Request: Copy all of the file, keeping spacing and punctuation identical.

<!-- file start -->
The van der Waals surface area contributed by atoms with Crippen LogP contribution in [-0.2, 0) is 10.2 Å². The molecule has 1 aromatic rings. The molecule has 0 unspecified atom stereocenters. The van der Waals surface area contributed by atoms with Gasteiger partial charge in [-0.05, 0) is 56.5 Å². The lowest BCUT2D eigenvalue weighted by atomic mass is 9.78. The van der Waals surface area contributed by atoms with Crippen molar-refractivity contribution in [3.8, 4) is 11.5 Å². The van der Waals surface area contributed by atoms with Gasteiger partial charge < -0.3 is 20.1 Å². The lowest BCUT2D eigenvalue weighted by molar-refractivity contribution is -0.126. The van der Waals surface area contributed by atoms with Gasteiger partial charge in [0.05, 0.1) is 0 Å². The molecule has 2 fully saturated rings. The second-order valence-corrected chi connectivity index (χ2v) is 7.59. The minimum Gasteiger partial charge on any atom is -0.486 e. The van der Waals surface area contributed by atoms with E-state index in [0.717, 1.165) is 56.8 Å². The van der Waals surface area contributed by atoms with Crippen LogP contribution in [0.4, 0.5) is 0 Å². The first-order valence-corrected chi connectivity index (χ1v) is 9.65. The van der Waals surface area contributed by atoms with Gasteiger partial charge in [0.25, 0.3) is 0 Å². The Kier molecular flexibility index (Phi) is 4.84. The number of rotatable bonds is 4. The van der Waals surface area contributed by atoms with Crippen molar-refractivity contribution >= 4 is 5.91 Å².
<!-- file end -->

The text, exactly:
The van der Waals surface area contributed by atoms with Crippen LogP contribution in [-0.2, 0) is 10.2 Å². The molecule has 1 aromatic rings. The molecule has 0 unspecified atom stereocenters. The van der Waals surface area contributed by atoms with Gasteiger partial charge in [-0.05, 0) is 56.5 Å². The lowest BCUT2D eigenvalue weighted by atomic mass is 9.78. The van der Waals surface area contributed by atoms with Crippen molar-refractivity contribution in [3.8, 4) is 11.5 Å². The van der Waals surface area contributed by atoms with Gasteiger partial charge < -0.3 is 20.1 Å². The lowest BCUT2D eigenvalue weighted by molar-refractivity contribution is -0.126. The van der Waals surface area contributed by atoms with Gasteiger partial charge in [0.05, 0.1) is 0 Å². The molecule has 2 fully saturated rings. The second-order valence-corrected chi connectivity index (χ2v) is 7.59. The minimum Gasteiger partial charge on any atom is -0.486 e. The van der Waals surface area contributed by atoms with E-state index in [0.717, 1.165) is 56.8 Å². The van der Waals surface area contributed by atoms with Crippen LogP contribution in [0.4, 0.5) is 0 Å². The first-order valence-corrected chi connectivity index (χ1v) is 9.65. The van der Waals surface area contributed by atoms with Gasteiger partial charge in [0.25, 0.3) is 0 Å². The Kier molecular flexibility index (Phi) is 4.84. The number of rotatable bonds is 4. The van der Waals surface area contributed by atoms with Crippen molar-refractivity contribution >= 4 is 5.91 Å².